On p. 96 of the chapter, we get this useful nugget:

“In a study of gamers in an online community, it was discovered that autonomy, competence, and relatedness all independently predicted enjoyment and future game play.”

(This is the study they’re citing btw: Ryan, R.M., Rigby, C.S., & Przybylski, A. (2006). The motivational pull of video games: A self-determination theory approach. Motivation and Emotion, 30, 347–364.)

Another new idea that shows up is Distributed Practice which could be seen simply as engaging with something over time rather than cramming all in one go (called “mass practice” which is a confusing name to me) Sustained engagement over time, I guess. Makes sense for learning of course. But as the author points out, the long-term retention benefits don’t appear with immediate assessment, they show up later. So it’s tricky. But yeah, now I am seeing how of course games that encourage ppl to keep coming back are going to achieve this sustained engagement over time and thus be good for learning (assuming the games have educational value in some way).

Scaffolding, cognitive apprenticeship, social learning – these are all familiar to most educators so I won’t re-hash them here (assuming I know my audience) but yeah, I can see how games can do these things, depending on the kind of game. The prob with lots of edu game literature is that it tends to refer to video games with rich multimedia and rich narratives, when most of the kind of games i deal with are… Not. But I can still see how I could apply some of this stuff to things like #TvsZ and how my students’ designed non-tech games need to incorporate elements of e.g. Scaffolding.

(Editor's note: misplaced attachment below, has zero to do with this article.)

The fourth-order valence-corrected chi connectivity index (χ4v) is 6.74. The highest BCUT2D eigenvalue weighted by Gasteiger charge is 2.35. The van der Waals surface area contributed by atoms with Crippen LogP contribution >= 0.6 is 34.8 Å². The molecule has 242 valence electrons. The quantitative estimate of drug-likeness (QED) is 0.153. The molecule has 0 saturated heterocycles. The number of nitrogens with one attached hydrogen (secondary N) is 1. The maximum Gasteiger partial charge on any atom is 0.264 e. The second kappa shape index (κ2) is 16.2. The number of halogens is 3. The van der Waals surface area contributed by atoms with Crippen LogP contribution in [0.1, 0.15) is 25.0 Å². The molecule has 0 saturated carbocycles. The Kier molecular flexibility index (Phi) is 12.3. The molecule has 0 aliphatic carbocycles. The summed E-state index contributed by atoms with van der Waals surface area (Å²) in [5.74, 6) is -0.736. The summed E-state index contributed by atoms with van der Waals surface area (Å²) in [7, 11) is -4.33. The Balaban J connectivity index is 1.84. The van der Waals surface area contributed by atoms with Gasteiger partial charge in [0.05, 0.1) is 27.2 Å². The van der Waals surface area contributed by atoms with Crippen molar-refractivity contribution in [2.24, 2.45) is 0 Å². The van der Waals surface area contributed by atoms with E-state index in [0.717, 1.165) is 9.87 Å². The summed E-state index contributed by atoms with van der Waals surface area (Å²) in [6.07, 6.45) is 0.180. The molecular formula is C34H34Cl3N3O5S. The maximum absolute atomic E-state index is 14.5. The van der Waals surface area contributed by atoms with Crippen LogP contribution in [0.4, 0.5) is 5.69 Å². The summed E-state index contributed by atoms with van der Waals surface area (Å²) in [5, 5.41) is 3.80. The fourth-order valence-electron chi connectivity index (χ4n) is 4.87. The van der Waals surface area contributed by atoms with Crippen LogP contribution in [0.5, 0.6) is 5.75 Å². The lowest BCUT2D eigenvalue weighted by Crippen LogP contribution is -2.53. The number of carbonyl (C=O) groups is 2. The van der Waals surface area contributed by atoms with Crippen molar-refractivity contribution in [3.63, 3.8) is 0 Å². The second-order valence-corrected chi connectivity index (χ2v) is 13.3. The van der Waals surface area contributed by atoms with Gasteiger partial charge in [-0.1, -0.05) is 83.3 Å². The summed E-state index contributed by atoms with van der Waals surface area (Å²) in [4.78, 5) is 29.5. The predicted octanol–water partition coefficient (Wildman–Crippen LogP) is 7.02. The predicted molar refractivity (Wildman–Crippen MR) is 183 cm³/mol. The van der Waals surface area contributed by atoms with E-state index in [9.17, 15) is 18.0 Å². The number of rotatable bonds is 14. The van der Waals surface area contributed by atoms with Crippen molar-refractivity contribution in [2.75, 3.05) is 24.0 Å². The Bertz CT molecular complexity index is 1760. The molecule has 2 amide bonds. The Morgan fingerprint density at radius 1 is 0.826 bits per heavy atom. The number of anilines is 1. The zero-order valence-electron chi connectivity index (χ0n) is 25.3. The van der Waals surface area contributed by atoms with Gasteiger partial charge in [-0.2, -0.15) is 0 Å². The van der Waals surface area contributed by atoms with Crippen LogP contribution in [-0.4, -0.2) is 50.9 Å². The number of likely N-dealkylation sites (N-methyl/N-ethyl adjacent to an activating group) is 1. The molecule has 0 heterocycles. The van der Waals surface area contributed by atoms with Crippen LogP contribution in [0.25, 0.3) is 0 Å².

One concept very important for games is that of “flow”. The author calls it the “ideal state between boredom and anxiety or frustration” and is a sweet spot depending on difficulty and ability. If something is too difficult for our ability, we feel anxious, if too easy for our ability, we feel bored. But if it’s just at or above our ability… Well isn’t that Vygotsky’s Zone of Proximal Development?

There is more to all this but i don’t have time to write about it now. Be back later if I can…